AUGUSTA – Two top utility officials today will unveil details of a planned $1.9 billion overhaul of Maine’s bulk power transmission system.
The initiative, which Maine Public Service President and CEO Brent Boyles and Central Maine Power Co. President Sara Burns will discuss in a State House press conference this morning, is an effort to address a growing population’s increasing dependence on an electrical grid largely unchanged since 1971.
The state’s electrical transmission infrastructure relies on a 345,000-volt line that stretches from New Hampshire to New Brunswick. Near Bangor, it splits into two separate transmission lines.
The 345,000-volt lines supply power to a network of 115,000-volt lines that deliver power locally.
The overhaul would add nearly 500 miles of both types of electrical lines. It would also provide the infrastructure for connecting a series of wind-energy projects in Aroostook County to the state’s grid.
“What they’re trying to do is create some redundancy,” said Sue Bell, a senior project manager for the firm Bernstein Shur.
Since 1971, the state’s electricity use has doubled while the population has grown 32 percent and migrated south and toward the coast, according to the Maine Power Reliability Program, a 10-year forecast assessing power availability and need in the state.
The assessment found the state’s transmission system could easily find itself unable to handle interruptions due to a reliance on one line, Bell said. It also identified the areas of the state with the highest electricity demand – mostly areas with higher populations or more industrial activity.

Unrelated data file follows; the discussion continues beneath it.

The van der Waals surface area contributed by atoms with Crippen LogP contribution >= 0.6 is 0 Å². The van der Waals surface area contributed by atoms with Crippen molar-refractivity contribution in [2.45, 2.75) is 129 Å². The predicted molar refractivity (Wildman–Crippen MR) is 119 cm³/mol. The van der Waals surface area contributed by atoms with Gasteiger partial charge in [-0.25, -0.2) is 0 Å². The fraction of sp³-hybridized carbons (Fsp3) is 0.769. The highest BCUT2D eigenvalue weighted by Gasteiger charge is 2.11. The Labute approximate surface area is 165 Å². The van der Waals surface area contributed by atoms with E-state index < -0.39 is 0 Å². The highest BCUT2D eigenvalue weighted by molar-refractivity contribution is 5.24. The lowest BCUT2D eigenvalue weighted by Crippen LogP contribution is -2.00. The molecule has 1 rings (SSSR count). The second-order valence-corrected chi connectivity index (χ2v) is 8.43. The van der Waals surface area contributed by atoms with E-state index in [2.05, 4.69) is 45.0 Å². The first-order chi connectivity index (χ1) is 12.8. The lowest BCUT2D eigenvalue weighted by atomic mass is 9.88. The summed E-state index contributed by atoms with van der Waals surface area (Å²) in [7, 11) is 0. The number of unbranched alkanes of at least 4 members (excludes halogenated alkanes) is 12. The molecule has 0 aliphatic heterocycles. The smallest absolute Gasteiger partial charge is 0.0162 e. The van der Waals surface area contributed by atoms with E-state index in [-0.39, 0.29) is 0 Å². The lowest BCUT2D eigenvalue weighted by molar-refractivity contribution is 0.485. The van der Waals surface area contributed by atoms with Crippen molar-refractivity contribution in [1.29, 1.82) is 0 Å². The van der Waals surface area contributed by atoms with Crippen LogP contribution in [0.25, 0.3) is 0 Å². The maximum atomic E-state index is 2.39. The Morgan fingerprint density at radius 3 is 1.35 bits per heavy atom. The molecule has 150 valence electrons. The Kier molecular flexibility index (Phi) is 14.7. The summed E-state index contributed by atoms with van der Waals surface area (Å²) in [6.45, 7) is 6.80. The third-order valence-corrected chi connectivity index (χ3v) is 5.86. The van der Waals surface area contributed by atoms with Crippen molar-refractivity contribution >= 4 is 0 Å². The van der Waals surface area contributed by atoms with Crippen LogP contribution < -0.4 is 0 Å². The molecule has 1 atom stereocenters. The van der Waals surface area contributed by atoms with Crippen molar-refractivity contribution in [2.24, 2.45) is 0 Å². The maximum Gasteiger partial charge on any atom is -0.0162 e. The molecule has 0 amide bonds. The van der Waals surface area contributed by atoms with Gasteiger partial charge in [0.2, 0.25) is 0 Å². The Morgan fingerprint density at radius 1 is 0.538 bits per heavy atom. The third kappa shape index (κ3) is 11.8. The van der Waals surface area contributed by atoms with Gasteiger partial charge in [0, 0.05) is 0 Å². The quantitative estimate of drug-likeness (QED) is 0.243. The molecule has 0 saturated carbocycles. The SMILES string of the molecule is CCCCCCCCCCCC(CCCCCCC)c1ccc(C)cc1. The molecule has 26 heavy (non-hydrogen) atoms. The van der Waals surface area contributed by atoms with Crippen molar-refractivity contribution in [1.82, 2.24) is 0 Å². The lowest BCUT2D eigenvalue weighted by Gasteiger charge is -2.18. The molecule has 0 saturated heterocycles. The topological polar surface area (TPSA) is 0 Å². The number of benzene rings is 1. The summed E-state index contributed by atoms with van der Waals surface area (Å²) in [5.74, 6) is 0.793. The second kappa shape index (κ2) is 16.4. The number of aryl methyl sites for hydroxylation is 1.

The existing system has “served reliably and well, but there’s some concern that if any equipment failed or something happened to that line, we’d experience a blackout for a number of days or longer until that problem could be addressed,” she said.
Analysts conducting the assessment found the utilities need to make major investments by 2012 to handle rising demand in the targeted areas. “There’s some urgency in addressing the needs analysis,” Bell said.
The proposed project would install a new 345,000-volt line from Bangor through Kennebunkport to the New Hampshire border. The line would pass through 80 municipalities in the Detroit-Pittsfield, Waterville, Augusta, Lewiston-Auburn and Portland areas.
Bell said CMP planned to file an application with the state’s Public Utilities Commission this month and another application with the state Department of Environmental Protection in the fall. The company would also need local clearances to construct the line in the 80 municipalities targeted.
“It’s a significant project in terms of keeping the lights on, looking at the affordability, the electrical performance, looking at the environmental impact and the local impact,” Bell said.
If project planners can demonstrate other states in New England will benefit from the overhaul, ISO New England, a private body that oversees the region’s electrical grid, could provide 92 percent of the project funding.
“That’s a significant part of the feasibility of this project,” Bell said of securing that funding.
BY MATTHEW STONE
Kennebec Journal & Morning Sentinel
Matthew Stone – 623-3811, Ext. 435
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